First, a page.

R4AC was referred to Sourcis by another Sourcis customer. Elli Decl. ¶ 7. Like Sourcis, the party who referred R4AC to Sourcis was a business located in California. Id. In other words, R4AC's identification of Sourcis did not result from anything Sourcis did in Minnesota, from any advertisements Sourcis may have targeted at potential customers in Minnesota, or from any Internet presence Sourcis may have maintained-or at least there is no evidence showing that happened. The services Sourcis provided to R4AC are not described precisely or comprehensively in the parties' pleadings or briefs. It seems enough to say that the services were intended to improve and increase traffic to R4AC's websites. Elli Decl. ¶ 10; Index, Ex. A; Mem. in Opp'n at 2 [ECF No. 24]. To enable Sourcis to provide its services, R4AC gave Sourcis access to some of R4AC's proprietary information including website data, databases, pricing, operation methods, business relationships, customer data, and financial data. Am. Compl. ¶¶ 8-9, 12, 17. During R4AC and Sourcis's business relationship, Dohm and Elli traveled together to Chicago to attend conferences and to Mexico to perform market research. Elli Decl. ¶ 12; First Dohm Aff. ¶¶ 7-8. Apart from those travels, Sourcis undertook all of its work on behalf of R4AC in California. Elli Decl. ¶ 10. R4AC acknowledges that Sourcis's work resulted in “a dramatic increase” in the online traffic for R4AC. Mem. in Opp'n at 2.

         At some point, the parties' relationship went bad. R4AC alleges essentially that Sourcis and Elli “fraudulently converted” R4AC's proprietary information for Sourcis's own use “to directly compete with R4AC in the medical tourism industry.” Am. Compl. ¶¶ 12-15. These allegations form the core of R4AC's claims in this case. Elli testifies that Sourcis stopped providing services to R4AC “[a]s a result of R4AC's failure to pay.” Elli Decl. ¶ 13. Regarding the timing of their breakdown, the parties are imprecise but relatively consistent. Sourcis says it was “late summer of 2012.” Id. R4AC does not discuss the timing of the parties' breakdown in its papers in this case, but in the declaration that Dohm filed in the California lawsuit, she described a series of events from June through October 2012 as leading to the breakdown. Index, Ex. E ¶¶ 65-70, 80-84. Accepting the earliest factually-supported date the parties' relationship could have begun-which would appear to be March 2009, Haddy Aff. ¶ 6, Ex. 1-the relationship lasted more than three years, but less than four.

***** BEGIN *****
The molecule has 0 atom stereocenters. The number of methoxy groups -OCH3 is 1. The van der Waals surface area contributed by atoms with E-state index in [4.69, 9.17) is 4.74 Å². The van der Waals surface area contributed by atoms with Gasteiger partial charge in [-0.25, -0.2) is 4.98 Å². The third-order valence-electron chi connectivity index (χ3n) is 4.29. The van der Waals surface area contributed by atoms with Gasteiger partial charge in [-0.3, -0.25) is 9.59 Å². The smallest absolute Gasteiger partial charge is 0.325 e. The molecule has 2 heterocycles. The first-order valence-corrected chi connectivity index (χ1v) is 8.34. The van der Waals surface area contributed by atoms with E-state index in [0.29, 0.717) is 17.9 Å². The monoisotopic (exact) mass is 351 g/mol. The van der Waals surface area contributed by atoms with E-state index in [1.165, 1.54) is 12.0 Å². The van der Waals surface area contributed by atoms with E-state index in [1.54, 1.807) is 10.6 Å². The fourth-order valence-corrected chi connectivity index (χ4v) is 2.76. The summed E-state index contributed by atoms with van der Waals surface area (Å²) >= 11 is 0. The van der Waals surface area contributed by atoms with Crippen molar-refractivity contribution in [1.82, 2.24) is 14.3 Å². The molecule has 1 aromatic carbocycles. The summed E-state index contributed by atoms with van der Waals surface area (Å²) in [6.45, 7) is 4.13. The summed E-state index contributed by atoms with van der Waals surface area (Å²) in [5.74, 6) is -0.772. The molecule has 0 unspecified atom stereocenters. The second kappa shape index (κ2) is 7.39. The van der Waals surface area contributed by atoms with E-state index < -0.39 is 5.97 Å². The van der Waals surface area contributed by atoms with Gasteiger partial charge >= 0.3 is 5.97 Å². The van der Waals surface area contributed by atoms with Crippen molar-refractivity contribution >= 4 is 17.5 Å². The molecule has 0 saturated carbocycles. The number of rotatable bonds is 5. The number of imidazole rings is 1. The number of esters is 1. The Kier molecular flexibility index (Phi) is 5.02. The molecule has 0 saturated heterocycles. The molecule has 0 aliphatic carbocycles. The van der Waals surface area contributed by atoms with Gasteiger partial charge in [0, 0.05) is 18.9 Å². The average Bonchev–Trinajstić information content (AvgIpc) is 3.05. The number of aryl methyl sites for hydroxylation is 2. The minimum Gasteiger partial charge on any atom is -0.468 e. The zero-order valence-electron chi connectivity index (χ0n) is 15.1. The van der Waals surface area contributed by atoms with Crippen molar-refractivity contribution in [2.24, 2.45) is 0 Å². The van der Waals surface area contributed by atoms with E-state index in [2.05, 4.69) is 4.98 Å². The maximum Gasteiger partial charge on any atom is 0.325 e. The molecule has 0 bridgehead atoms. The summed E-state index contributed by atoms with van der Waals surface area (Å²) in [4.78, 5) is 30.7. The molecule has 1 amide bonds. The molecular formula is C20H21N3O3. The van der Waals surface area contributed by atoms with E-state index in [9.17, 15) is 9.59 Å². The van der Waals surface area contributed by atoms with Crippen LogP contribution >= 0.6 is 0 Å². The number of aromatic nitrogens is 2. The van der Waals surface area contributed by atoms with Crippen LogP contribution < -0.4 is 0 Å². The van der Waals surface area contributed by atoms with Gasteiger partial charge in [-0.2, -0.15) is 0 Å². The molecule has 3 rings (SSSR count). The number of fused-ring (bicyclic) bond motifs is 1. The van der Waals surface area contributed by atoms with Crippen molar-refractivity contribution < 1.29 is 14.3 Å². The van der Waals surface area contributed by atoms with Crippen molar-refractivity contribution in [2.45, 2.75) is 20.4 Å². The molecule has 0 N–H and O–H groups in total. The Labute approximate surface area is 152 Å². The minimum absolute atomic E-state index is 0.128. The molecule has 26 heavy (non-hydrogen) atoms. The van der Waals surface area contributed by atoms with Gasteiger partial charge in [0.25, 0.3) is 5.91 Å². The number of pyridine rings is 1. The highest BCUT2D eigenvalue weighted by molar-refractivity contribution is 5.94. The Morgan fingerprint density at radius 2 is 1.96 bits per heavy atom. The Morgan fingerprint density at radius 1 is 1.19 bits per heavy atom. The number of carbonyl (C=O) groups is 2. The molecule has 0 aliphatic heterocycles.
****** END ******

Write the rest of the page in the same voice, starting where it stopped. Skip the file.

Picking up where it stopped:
“Personal jurisdiction . . . is an essential element of the jurisdiction of a district . . . court, without which the court is powerless to proceed to an adjudication.” Ruhrgas AG v. Marathon Oil Co., 526 U.S. 574, 584 (1999) (second alteration in original) (citation and internal quotation marks omitted). “When personal jurisdiction is challenged by a defendant, the plaintiff bears the burden to show that jurisdiction exists.” Fastpath, Inc. v. Arbela Techs. Corp., 760 F.3d 816, 820 (8th Cir. 2014) (citations omitted). “To successfully survive a motion to dismiss challenging personal jurisdiction, a plaintiff must make a prima facie showing of personal jurisdiction over the challenging defendant.” Id. (citations omitted). “But where, as here, the parties submit affidavits to bolster their positions on the motion, and the district court relies on the evidence, the motion is in substance one for summary judgment.” Creative Calling Sols., Inc. v. LF Beauty Ltd., 799 F.3d 975, 979 (8th Cir. 2015) (citation omitted). At the summary-judgment stage, ...